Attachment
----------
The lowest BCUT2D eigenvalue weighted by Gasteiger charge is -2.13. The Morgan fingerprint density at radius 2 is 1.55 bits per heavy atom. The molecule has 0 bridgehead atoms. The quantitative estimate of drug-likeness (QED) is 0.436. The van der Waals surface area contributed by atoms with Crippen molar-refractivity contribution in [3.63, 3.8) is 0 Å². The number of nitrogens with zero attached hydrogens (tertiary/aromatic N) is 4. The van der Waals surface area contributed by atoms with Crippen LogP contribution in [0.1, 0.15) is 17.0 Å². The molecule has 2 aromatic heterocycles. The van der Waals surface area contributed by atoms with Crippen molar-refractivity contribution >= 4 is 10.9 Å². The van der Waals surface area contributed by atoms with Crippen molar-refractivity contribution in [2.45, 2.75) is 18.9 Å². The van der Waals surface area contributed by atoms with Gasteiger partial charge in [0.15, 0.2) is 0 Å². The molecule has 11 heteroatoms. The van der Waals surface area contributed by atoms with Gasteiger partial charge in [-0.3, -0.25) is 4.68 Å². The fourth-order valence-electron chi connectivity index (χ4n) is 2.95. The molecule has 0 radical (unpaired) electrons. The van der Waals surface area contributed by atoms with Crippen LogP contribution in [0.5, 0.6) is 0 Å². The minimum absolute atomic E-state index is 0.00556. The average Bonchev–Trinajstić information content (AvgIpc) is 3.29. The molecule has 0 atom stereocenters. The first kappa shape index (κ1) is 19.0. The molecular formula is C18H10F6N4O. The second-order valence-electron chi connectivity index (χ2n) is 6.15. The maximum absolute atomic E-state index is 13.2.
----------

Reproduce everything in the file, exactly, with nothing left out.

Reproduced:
The lowest BCUT2D eigenvalue weighted by Gasteiger charge is -2.13. The Morgan fingerprint density at radius 2 is 1.55 bits per heavy atom. The molecule has 0 bridgehead atoms. The quantitative estimate of drug-likeness (QED) is 0.436. The van der Waals surface area contributed by atoms with Crippen molar-refractivity contribution in [3.63, 3.8) is 0 Å². The number of nitrogens with zero attached hydrogens (tertiary/aromatic N) is 4. The van der Waals surface area contributed by atoms with Crippen LogP contribution in [0.1, 0.15) is 17.0 Å². The molecule has 2 aromatic heterocycles. The van der Waals surface area contributed by atoms with Crippen molar-refractivity contribution >= 4 is 10.9 Å². The van der Waals surface area contributed by atoms with Crippen molar-refractivity contribution in [2.45, 2.75) is 18.9 Å². The van der Waals surface area contributed by atoms with Gasteiger partial charge in [0.15, 0.2) is 0 Å². The molecule has 11 heteroatoms. The van der Waals surface area contributed by atoms with Gasteiger partial charge in [-0.3, -0.25) is 4.68 Å². The fourth-order valence-electron chi connectivity index (χ4n) is 2.95. The molecule has 0 radical (unpaired) electrons. The van der Waals surface area contributed by atoms with Crippen LogP contribution in [0.5, 0.6) is 0 Å². The minimum absolute atomic E-state index is 0.00556. The average Bonchev–Trinajstić information content (AvgIpc) is 3.29. The molecule has 0 atom stereocenters. The first kappa shape index (κ1) is 19.0. The molecular formula is C18H10F6N4O. The second-order valence-electron chi connectivity index (χ2n) is 6.15. The maximum absolute atomic E-state index is 13.2.